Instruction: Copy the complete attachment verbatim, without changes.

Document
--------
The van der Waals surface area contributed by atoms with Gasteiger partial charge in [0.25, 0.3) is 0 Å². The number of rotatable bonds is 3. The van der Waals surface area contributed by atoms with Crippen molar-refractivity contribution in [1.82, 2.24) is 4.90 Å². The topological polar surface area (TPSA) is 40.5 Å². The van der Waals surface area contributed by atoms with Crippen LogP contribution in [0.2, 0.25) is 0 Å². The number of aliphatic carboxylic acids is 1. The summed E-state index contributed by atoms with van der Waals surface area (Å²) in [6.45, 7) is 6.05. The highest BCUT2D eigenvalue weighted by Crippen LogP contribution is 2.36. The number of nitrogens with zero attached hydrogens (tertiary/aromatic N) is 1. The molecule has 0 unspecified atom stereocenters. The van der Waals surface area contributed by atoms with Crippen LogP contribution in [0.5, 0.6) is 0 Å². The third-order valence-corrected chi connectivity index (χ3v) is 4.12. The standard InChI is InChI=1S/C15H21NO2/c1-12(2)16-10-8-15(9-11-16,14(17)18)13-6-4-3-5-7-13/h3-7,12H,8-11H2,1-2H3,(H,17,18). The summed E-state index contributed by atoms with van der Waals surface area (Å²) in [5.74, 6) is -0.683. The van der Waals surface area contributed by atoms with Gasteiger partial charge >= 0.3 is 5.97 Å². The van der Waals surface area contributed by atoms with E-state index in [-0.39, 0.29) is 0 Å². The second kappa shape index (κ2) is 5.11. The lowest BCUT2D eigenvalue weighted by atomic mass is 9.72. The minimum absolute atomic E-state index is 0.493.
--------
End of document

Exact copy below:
The van der Waals surface area contributed by atoms with Gasteiger partial charge in [0.25, 0.3) is 0 Å². The number of rotatable bonds is 3. The van der Waals surface area contributed by atoms with Crippen molar-refractivity contribution in [1.82, 2.24) is 4.90 Å². The topological polar surface area (TPSA) is 40.5 Å². The van der Waals surface area contributed by atoms with Crippen LogP contribution in [0.2, 0.25) is 0 Å². The number of aliphatic carboxylic acids is 1. The summed E-state index contributed by atoms with van der Waals surface area (Å²) in [6.45, 7) is 6.05. The highest BCUT2D eigenvalue weighted by Crippen LogP contribution is 2.36. The number of nitrogens with zero attached hydrogens (tertiary/aromatic N) is 1. The molecule has 0 unspecified atom stereocenters. The van der Waals surface area contributed by atoms with Crippen LogP contribution in [0.5, 0.6) is 0 Å². The third-order valence-corrected chi connectivity index (χ3v) is 4.12. The standard InChI is InChI=1S/C15H21NO2/c1-12(2)16-10-8-15(9-11-16,14(17)18)13-6-4-3-5-7-13/h3-7,12H,8-11H2,1-2H3,(H,17,18). The summed E-state index contributed by atoms with van der Waals surface area (Å²) in [5.74, 6) is -0.683. The van der Waals surface area contributed by atoms with Gasteiger partial charge >= 0.3 is 5.97 Å². The van der Waals surface area contributed by atoms with E-state index in [-0.39, 0.29) is 0 Å². The second kappa shape index (κ2) is 5.11. The lowest BCUT2D eigenvalue weighted by atomic mass is 9.72. The minimum absolute atomic E-state index is 0.493.